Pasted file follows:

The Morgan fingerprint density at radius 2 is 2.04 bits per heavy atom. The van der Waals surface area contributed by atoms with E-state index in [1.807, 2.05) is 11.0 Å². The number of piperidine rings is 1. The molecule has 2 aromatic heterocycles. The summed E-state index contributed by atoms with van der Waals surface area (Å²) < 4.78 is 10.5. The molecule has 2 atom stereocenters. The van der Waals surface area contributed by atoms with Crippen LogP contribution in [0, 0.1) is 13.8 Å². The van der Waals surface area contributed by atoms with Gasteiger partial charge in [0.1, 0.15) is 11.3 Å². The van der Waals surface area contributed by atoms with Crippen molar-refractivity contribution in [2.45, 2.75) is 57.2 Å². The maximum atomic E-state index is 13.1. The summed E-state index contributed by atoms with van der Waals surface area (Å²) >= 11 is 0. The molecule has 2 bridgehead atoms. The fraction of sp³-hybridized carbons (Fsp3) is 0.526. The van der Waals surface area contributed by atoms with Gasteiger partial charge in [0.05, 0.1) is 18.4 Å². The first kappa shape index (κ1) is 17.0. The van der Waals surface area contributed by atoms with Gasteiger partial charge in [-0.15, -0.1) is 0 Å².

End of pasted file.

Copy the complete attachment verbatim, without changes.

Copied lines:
The Morgan fingerprint density at radius 2 is 2.04 bits per heavy atom. The van der Waals surface area contributed by atoms with E-state index in [1.807, 2.05) is 11.0 Å². The number of piperidine rings is 1. The molecule has 2 aromatic heterocycles. The summed E-state index contributed by atoms with van der Waals surface area (Å²) < 4.78 is 10.5. The molecule has 2 atom stereocenters. The van der Waals surface area contributed by atoms with Crippen LogP contribution in [0, 0.1) is 13.8 Å². The van der Waals surface area contributed by atoms with Gasteiger partial charge in [0.1, 0.15) is 11.3 Å². The van der Waals surface area contributed by atoms with Crippen molar-refractivity contribution in [2.45, 2.75) is 57.2 Å². The maximum atomic E-state index is 13.1. The summed E-state index contributed by atoms with van der Waals surface area (Å²) >= 11 is 0. The molecule has 2 bridgehead atoms. The fraction of sp³-hybridized carbons (Fsp3) is 0.526. The van der Waals surface area contributed by atoms with Gasteiger partial charge in [0.05, 0.1) is 18.4 Å². The first kappa shape index (κ1) is 17.0. The van der Waals surface area contributed by atoms with Gasteiger partial charge in [-0.15, -0.1) is 0 Å².